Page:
The Midwifery Profession Act, proclaimed in 2005, provides for the licensing, registration and regulation of registered midwives in the Northwest Territories. Midwives have been active intermittently in Yellowknife since 2006 and in Fort Smith for over ten years.

Midwives are health care professionals who provide low risk women with necessary support, care and advice during their pregnancies, labour and delivery and after the births. Their care includes preventative measures, detection of complications in a mother and child and accessing further medical assistance if there is a need. The midwife also has an important role as a health counsellor and educator, not only for the mother but also her family and community.

Midwives may practise in any setting, such as homes, clinics or hospitals. Women in midwives’ care do not normally see a physician unless complications arise. That reduces the workload on general practitioners currently performing routine examinations on expectant mothers. Obstetricians and gynecologists are open to the partnerships with midwives to make sure that mother and child receive quality care.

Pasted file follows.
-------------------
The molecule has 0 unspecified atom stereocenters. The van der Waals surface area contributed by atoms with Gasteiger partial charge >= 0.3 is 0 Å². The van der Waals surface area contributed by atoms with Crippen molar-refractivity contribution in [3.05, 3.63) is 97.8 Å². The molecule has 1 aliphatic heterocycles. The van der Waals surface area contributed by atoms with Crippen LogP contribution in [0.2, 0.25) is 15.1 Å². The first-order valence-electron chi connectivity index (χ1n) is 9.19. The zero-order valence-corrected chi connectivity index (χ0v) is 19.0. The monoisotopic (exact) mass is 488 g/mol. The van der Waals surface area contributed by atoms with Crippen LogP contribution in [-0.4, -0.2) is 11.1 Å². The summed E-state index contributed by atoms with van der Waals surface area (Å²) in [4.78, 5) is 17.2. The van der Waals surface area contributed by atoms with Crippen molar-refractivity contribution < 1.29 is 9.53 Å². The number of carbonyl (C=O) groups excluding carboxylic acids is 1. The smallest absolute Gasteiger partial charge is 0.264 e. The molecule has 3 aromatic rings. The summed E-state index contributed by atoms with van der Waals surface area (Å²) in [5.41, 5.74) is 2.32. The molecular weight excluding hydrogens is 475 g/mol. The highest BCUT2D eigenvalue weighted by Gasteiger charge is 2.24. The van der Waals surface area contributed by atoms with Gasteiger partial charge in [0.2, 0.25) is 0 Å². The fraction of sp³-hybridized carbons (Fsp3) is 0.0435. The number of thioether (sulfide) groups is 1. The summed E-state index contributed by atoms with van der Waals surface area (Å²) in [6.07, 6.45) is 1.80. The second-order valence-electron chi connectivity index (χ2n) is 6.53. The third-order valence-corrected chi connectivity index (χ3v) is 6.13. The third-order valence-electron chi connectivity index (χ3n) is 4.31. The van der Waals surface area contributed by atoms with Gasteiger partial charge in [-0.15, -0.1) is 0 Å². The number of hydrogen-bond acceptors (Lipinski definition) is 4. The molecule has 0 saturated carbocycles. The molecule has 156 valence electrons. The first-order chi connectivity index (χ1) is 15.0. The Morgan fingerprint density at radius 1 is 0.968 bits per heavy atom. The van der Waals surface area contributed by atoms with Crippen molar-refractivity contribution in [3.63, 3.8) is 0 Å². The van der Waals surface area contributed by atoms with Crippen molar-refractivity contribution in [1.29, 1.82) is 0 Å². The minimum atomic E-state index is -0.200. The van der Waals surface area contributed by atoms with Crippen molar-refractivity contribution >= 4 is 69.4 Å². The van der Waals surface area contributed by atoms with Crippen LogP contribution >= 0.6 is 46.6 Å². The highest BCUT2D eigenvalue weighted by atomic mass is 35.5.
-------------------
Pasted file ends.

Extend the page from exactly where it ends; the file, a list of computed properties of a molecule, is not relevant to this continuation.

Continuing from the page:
Mr. Speaker, midwifery is publicly funded in five jurisdictions, including the NWT. The province of Alberta has recently allowed insurance coverage to midwife services. In Holland, England and New Zealand midwives manage 70 per cent or more of the births compared to only 3 per cent in Canada. There is a growing popularity of midwives here, and an increasing number of expectant mothers are being turned away due to limited funding for midwifery programs. Since January 2008, 16 Yellowknife women have been declined midwifery services due to lack of space.

Yellowknife Health and Social Services has funding for only one midwife position, although there is clear public support for more. Yellowknife Health and Social Services is committed to the success of a sustainable midwifery program. The midwife works closely with an obstetrician, family physician and nurses and has regular contact with midwives in Fort Smith. Clients can call upon the midwife 24 hours a day, seven days a week, unless she is off on call or annual vacation leave. The midwife is

presently responsible for 26 women requiring various types of care and fills her quota of new clients every month.